3: Feed the sha256sum listing to xargs, running the aforementioned script and passing 2 arguments at a time

openssl aes-256-cbc -salt -in secrets.txt -out secrets.txt.enc
2013-04-13 19:33:37
User: jrdbz
1

To decrypt: openssl aes-256-cbc -d -in secrets.txt.enc -out secrets.txt.new

Reference: http://tombuntu.com/index.php/2007/12/12/simple-file-encryption-with-openssl

Optional parameter -a makes output base64 encoded, can be viewed in text editor or pasted in email

tar --create --file - --posix --gzip -- <dir> | openssl enc -e -aes256 -out <file>
2012-11-27 15:33:45
User: seb1245
Functions: tar
19

Create an AES256 encrypted and compressed tar archive.

User is prompted to enter the password.

Decrypt with:

openssl enc -d -aes256 -in <file> | tar --extract --file - --gzip
hashkey=`echo -ne <your-secret> | xxd -p`; openssl rc4 -e -nosalt -nopad -K $hashkey -in myfile.txt -out myfile.enc.txt
2012-10-31 12:17:44
User: vishnu81
Tags: openssl rc4
0

At times you will need to safeguard your files. Use OpenSSL's native rc4 encryption to do so.

'nopad' removes padding and 'nosalt' removes random salt being added to the file.

openssl rsa -in /path/to/originalkeywithpass.key -out /path/to/newkeywithnopass.key
2012-09-16 19:31:38
User: drerik
2

Strip a password from a openssl key to use with apache httpd server

ssh-keygen -l -f [pubkey] | cut -d ' ' -f 2 | tr -ds '\n:' ''
regenerateCSR () { openssl genrsa -out $2 2048; openssl x509 -x509toreq -in $1 -out $3 -signkey $2; }
touch pk.pem && chmod 600 pk.pem && openssl genrsa -out pk.pem 2048 && openssl req -new -batch -key pk.pem | openssl x509 -req -days 365 -signkey pk.pem -out cert.pem
2011-05-11 18:09:33
User: bfreis
Functions: chmod touch
1

This will create, in the current directory, a file called 'pk.pem' containing an unencrypted 2048-bit RSA private key and a file called 'cert.pem' containing a certificate signed by 'pk.pem'. The private key file will have mode 600.

!!ATTENTION!! ==> this command will overwrite both files if present.

echo -n "String to MD5" | md5sum | awk '{print $1}'
openssl base64 -d < file.txt > out
openssl dgst -sha256 <<<"test"
2010-12-05 17:34:06
User: dramaturg
Tags: openssl hash
1

No need to install yet another program when openssl is already installed. :-)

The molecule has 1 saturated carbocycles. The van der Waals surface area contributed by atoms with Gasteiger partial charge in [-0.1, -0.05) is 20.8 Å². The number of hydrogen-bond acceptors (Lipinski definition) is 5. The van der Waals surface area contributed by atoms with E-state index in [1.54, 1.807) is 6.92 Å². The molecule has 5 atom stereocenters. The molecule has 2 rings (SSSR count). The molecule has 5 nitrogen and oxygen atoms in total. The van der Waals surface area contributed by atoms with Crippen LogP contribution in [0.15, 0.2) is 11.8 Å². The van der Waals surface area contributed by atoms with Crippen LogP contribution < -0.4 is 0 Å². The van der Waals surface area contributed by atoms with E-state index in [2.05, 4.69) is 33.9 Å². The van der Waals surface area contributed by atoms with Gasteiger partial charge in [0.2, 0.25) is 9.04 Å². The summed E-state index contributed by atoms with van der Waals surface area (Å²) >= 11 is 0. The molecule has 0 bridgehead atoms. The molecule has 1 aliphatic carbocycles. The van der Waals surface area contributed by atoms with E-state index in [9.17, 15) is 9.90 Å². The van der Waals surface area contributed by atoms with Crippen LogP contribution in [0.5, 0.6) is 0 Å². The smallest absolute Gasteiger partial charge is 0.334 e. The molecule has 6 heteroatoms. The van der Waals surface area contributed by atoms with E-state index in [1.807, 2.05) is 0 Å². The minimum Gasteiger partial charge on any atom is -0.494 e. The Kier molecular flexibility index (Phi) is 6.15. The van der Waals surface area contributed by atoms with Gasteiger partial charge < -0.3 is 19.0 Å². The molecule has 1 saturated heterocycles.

echo $(openssl rand 4 | od -DAn)
macchanger --random interface
2010-09-26 11:12:31
User: JulianTosh
Tags: sed openssl
-4

macchanger will allow you to change either 1) mfg code, 2) host id, or 3) all of the above. Use this at wifi hotspots to help reduce profiling.

openssl rand -hex 6 | sed 's/\(..\)/\1:/g; s/.$//'
2010-09-23 02:31:12
User: putnamhill
Functions: sed
Tags: sed xxd openssl
14

Use the following variation for FreeBSD:

openssl rand 6 | xxd -p | sed 's/\(..\)/\1:/g; s/:$//'
for crt in $(locate -r '.+\.crt' | grep -v "/usr/share/ca-certificates/"); do ls -la $crt; done
2010-08-23 12:22:48
User: udog
Functions: grep locate ls
Tags: openssl locate
0

Finds all cert files on a server and lists them, finding out, which one is a symbolic link and which is true.

You want to do this when a certificate expires and you want to know which files to substitute with the new cert.

openssl base64 -in base64.decoded.txt -out base64.encoded.txt
2010-08-13 20:39:10
User: argherna
3

I have a mac, and do not want to install mac ports to get the base64 binary. Using openssl will do the trick just fine. Note, to decode base64, specify a '-d' after 'base64' in the command. Note also the files base64.decoded.txt and base64.encoded.txt are text files.

openssl x509 -in filename.crt -noout -text
openssl rand -base64 1000 | tr "[:upper:]" "[:lower:]" | tr -cd "[:alnum:]" | tr -d "lo" | cut -c 1-8 | pbcopy
2009-12-29 17:18:25
User: _eirik
Functions: cut tr
-3

eliminates "l" and "o" characters change length by changing 'x' here: cut -c 1-x

openssl des3 -salt -in unencrypted-data.tar -out encrypted-data.tar.des3
2009-10-03 03:50:46
User: berot3
3

The lifehacker way: http://lifehacker.com/software/top/geek-to-live--encrypt-your-data-178005.php#Alternate%20Method:%20OpenSSL

"That command will encrypt the unencrypted-data.tar file with the password you choose and output the result to encrypted-data.tar.des3. To unlock the encrypted file, use the following command:"

openssl des3 -d -salt -in encrypted-data.tar.des3 -out unencrypted-data.tar